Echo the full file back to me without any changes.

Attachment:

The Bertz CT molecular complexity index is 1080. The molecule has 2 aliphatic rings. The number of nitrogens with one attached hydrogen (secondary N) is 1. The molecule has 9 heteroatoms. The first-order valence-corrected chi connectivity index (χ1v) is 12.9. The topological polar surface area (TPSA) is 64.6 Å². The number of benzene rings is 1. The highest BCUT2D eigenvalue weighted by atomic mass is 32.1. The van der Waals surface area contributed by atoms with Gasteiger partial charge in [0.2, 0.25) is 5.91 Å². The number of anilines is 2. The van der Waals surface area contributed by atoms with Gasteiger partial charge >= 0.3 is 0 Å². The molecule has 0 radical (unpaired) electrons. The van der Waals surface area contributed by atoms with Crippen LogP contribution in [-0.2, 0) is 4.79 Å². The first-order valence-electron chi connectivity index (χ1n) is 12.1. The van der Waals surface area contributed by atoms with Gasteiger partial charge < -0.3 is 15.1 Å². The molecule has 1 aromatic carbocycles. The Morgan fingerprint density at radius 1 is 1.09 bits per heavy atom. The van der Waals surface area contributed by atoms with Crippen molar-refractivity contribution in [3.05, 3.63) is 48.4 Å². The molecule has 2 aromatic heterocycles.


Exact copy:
The Bertz CT molecular complexity index is 1080. The molecule has 2 aliphatic rings. The number of nitrogens with one attached hydrogen (secondary N) is 1. The molecule has 9 heteroatoms. The first-order valence-corrected chi connectivity index (χ1v) is 12.9. The topological polar surface area (TPSA) is 64.6 Å². The number of benzene rings is 1. The highest BCUT2D eigenvalue weighted by atomic mass is 32.1. The van der Waals surface area contributed by atoms with Gasteiger partial charge in [0.2, 0.25) is 5.91 Å². The number of anilines is 2. The van der Waals surface area contributed by atoms with Gasteiger partial charge >= 0.3 is 0 Å². The molecule has 0 radical (unpaired) electrons. The van der Waals surface area contributed by atoms with Crippen LogP contribution in [-0.2, 0) is 4.79 Å². The first-order valence-electron chi connectivity index (χ1n) is 12.1. The van der Waals surface area contributed by atoms with Gasteiger partial charge < -0.3 is 15.1 Å². The molecule has 1 aromatic carbocycles. The Morgan fingerprint density at radius 1 is 1.09 bits per heavy atom. The van der Waals surface area contributed by atoms with Crippen molar-refractivity contribution in [3.05, 3.63) is 48.4 Å². The molecule has 2 aromatic heterocycles.